She was just as popular now as she was when she took the throne 70 years ago.
The death of Queen Elizabeth II on Sept. 8, 2022, has left a considerable void in the United Kingdom, around the world, and among her admirers here in Connecticut.
The Southern community has a number of British and international faculty, staff, and students who have been touched by the monarchy.
Stephen Hegedus, dean of the College of Education and an English native, spoke with FOX 61 on the life and times of Queen Elizabeth II and the effect modernity had on the crown. Hegedus has lived in the United States for more than 22 years.
“She’s been an incredible figure and role model in our lives, and if anything, [carried] a real sense of service and duty,” said Hegedus. “That’s been extremely important for us all.”
While living in the United Kingdom, Hegedus earned his doctorate in mathematics education from the University of Southampton, where he also received a bachelor of science degree with honors in mathematics and economics. In addition, Hegedus served as a lecturer at the University of Oxford in England.
“Over time, there have been of course people who have questioned the monarchy, and the role that plays in modern society,” said Hegedus, recalling Princess Diana’s death in 1997 as a turning point. “Certainly in my lifetime I’ve seen a big change there.”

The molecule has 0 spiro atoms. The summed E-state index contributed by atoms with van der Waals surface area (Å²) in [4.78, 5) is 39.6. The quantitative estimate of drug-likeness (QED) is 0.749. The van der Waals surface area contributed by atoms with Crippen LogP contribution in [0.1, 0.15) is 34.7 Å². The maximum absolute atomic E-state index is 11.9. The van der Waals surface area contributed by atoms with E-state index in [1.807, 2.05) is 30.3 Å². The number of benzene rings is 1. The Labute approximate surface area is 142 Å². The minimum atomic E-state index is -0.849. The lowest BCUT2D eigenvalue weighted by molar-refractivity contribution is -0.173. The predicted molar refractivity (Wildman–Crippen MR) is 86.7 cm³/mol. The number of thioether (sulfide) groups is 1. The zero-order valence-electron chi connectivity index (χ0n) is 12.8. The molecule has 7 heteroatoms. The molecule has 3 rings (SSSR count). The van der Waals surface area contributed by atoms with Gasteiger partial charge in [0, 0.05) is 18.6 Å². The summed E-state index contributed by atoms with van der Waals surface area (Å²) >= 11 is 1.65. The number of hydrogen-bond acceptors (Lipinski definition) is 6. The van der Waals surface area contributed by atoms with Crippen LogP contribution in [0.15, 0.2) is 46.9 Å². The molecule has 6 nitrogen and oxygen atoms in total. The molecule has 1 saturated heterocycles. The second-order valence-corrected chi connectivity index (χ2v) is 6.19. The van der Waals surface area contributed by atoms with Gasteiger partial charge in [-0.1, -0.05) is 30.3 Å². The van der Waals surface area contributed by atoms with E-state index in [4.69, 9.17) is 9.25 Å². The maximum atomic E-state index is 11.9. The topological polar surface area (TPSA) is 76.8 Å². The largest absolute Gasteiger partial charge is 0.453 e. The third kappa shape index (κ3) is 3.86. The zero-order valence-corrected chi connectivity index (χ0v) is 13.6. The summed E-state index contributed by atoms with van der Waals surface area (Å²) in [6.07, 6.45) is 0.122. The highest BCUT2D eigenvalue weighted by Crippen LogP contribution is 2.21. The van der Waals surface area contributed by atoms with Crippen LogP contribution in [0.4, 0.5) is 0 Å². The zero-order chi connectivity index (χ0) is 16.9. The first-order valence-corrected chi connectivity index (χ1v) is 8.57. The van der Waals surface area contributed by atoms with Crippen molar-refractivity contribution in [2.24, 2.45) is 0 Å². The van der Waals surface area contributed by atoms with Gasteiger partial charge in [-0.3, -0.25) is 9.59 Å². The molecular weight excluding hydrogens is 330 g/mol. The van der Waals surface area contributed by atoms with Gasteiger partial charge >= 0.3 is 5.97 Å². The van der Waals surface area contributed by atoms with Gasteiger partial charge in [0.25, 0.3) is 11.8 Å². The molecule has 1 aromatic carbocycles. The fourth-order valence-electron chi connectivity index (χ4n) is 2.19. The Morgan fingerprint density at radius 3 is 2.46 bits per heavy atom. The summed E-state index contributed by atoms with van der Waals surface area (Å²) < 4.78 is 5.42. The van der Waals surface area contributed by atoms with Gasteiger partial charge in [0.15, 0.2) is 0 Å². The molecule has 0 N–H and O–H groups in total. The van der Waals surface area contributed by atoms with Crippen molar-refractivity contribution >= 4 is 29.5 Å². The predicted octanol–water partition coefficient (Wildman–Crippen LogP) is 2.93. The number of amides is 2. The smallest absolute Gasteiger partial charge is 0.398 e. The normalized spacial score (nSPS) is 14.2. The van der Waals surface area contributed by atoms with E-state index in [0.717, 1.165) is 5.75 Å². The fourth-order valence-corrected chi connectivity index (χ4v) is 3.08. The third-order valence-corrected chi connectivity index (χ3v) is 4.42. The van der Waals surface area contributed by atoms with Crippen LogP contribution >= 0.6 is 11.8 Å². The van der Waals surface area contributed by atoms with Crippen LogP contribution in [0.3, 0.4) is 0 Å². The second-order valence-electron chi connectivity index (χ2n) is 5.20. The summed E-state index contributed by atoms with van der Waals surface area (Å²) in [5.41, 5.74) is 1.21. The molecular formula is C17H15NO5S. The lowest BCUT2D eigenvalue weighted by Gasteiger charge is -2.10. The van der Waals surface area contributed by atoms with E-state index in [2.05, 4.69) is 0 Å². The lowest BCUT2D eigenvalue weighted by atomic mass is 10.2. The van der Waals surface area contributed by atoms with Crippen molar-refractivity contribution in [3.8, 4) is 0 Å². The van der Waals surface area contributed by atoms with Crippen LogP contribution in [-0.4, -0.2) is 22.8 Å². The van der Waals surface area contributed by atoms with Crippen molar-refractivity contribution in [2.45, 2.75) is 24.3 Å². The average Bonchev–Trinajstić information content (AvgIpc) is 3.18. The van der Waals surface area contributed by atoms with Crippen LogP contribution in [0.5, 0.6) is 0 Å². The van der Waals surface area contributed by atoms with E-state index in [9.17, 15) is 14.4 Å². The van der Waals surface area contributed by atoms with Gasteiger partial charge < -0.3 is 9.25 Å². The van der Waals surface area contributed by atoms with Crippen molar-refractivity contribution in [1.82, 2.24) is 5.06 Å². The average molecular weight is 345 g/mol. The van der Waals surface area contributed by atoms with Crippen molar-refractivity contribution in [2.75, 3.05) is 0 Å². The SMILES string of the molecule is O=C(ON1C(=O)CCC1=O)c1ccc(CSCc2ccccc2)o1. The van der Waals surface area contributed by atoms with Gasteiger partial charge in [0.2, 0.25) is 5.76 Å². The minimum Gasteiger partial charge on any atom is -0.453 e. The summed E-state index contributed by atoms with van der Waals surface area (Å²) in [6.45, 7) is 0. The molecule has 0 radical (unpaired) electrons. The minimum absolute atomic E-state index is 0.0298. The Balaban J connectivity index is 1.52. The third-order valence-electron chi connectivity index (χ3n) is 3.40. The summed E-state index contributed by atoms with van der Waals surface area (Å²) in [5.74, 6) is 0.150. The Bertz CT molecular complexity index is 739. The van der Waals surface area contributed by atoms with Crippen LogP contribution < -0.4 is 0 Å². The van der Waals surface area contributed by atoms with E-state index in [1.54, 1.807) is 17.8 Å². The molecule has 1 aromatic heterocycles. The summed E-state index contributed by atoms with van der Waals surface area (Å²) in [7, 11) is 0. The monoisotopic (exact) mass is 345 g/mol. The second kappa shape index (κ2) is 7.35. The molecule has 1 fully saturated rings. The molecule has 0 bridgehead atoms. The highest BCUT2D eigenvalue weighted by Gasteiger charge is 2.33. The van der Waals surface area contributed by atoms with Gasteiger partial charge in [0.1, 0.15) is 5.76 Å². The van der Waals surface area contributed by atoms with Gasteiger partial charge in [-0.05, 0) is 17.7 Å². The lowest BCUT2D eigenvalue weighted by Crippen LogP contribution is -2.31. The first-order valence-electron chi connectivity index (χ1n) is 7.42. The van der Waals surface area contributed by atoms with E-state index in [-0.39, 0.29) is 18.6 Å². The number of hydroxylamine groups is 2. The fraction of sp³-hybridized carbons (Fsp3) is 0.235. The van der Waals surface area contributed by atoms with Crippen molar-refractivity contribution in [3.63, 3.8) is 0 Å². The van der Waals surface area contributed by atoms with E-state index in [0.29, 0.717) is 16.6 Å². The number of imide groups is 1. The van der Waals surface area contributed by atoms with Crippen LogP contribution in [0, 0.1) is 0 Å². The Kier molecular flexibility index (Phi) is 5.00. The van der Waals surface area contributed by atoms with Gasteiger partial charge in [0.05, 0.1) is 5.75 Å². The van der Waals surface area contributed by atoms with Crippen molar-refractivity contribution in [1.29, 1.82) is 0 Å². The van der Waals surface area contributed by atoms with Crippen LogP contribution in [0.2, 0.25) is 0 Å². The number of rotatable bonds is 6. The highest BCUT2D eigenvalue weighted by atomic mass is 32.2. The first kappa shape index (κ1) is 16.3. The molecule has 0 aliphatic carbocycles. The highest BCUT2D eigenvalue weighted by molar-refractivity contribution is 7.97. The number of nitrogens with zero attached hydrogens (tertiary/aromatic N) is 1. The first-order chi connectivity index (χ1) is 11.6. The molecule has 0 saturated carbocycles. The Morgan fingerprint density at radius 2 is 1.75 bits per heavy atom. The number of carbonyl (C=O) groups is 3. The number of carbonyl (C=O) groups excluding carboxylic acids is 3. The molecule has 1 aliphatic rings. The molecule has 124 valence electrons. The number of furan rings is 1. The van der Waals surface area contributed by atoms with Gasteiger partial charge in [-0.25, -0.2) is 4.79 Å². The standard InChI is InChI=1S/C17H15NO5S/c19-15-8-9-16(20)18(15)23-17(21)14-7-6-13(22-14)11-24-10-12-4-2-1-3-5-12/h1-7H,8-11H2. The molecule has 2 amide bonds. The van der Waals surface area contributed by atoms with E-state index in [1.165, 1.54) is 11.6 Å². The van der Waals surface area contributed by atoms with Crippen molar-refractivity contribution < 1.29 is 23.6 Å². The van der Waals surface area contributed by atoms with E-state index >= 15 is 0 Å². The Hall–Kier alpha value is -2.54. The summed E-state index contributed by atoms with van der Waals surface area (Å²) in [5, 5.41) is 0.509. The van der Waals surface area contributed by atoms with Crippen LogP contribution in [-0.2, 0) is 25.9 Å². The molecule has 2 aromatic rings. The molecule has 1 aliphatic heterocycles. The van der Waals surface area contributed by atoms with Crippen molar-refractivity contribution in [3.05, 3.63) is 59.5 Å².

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Stephen Axon, associate professor of sustainability science in the Department of the Environment, Geography and Marine Sciences, remembers coming face to face with the queen during a conference at Liverpool Echo Arena and snapping a selfie with her after the interaction, while discussing the moment with NBC Connecticut in this interview.
It’s a memory he will cherish forever.
“She was absolutely lovely to talk to, just a very quick ‘hello how are you’,” said Axon. “It was a very lovely interaction because not a lot of people get to meet the queen.”
Axon lived in the United Kingdom, more specifically Newcastle-under-Lyme in Staffordshire, for 31 years before emigrating to the United States. His research focuses on the socio-cultural dimensions of sustainability.
Axon remembers Queen Elizabeth II as someone who delivered staunch leadership in times of difficulty.
“My parents are very upset, my grandparents are also upset as well and some of my friends that I’ve spoken to are feeling a bit of a loss,” said Axon. “It does represent almost like a very different type of era is going to be moving into the UK.”
This story will be updated as Southern faculty and staff comment on the death of Queen Elizabeth II with local media.